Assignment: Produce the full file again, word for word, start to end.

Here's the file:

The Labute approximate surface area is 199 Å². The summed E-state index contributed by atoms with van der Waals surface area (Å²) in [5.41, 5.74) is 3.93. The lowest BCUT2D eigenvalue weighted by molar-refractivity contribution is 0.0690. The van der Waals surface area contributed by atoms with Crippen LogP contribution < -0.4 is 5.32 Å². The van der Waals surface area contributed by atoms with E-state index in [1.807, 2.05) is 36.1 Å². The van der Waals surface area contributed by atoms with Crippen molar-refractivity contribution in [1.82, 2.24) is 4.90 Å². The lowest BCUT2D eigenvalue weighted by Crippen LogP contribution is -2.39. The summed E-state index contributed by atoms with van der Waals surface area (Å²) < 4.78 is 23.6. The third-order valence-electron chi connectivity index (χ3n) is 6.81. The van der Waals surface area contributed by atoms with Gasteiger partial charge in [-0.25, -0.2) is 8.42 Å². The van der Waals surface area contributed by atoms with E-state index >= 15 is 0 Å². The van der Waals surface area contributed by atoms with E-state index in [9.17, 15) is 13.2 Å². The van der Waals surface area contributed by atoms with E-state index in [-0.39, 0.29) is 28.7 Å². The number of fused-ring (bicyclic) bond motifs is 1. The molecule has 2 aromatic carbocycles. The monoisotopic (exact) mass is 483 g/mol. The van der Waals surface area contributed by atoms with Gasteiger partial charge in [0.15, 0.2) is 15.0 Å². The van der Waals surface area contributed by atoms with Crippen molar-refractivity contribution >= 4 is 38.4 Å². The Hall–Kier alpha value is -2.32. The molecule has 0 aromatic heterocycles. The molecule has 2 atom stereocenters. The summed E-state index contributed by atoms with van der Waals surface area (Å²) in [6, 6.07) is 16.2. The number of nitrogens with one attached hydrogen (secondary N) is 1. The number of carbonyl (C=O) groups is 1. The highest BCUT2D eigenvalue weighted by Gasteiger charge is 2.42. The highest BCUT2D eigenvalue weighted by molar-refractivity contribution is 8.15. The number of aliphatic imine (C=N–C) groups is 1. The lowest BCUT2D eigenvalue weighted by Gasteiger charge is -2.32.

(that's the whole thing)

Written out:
The Labute approximate surface area is 199 Å². The summed E-state index contributed by atoms with van der Waals surface area (Å²) in [5.41, 5.74) is 3.93. The lowest BCUT2D eigenvalue weighted by molar-refractivity contribution is 0.0690. The van der Waals surface area contributed by atoms with Crippen LogP contribution < -0.4 is 5.32 Å². The van der Waals surface area contributed by atoms with E-state index in [1.807, 2.05) is 36.1 Å². The van der Waals surface area contributed by atoms with Crippen molar-refractivity contribution in [1.82, 2.24) is 4.90 Å². The lowest BCUT2D eigenvalue weighted by Crippen LogP contribution is -2.39. The summed E-state index contributed by atoms with van der Waals surface area (Å²) < 4.78 is 23.6. The third-order valence-electron chi connectivity index (χ3n) is 6.81. The van der Waals surface area contributed by atoms with Gasteiger partial charge in [-0.25, -0.2) is 8.42 Å². The van der Waals surface area contributed by atoms with E-state index >= 15 is 0 Å². The van der Waals surface area contributed by atoms with E-state index in [9.17, 15) is 13.2 Å². The van der Waals surface area contributed by atoms with E-state index in [-0.39, 0.29) is 28.7 Å². The number of fused-ring (bicyclic) bond motifs is 1. The molecule has 2 aromatic carbocycles. The monoisotopic (exact) mass is 483 g/mol. The van der Waals surface area contributed by atoms with Gasteiger partial charge in [0.15, 0.2) is 15.0 Å². The van der Waals surface area contributed by atoms with Crippen molar-refractivity contribution >= 4 is 38.4 Å². The Hall–Kier alpha value is -2.32. The molecule has 0 aromatic heterocycles. The molecule has 2 atom stereocenters. The summed E-state index contributed by atoms with van der Waals surface area (Å²) in [6, 6.07) is 16.2. The number of nitrogens with one attached hydrogen (secondary N) is 1. The number of carbonyl (C=O) groups is 1. The highest BCUT2D eigenvalue weighted by Gasteiger charge is 2.42. The highest BCUT2D eigenvalue weighted by molar-refractivity contribution is 8.15. The number of aliphatic imine (C=N–C) groups is 1. The lowest BCUT2D eigenvalue weighted by Gasteiger charge is -2.32.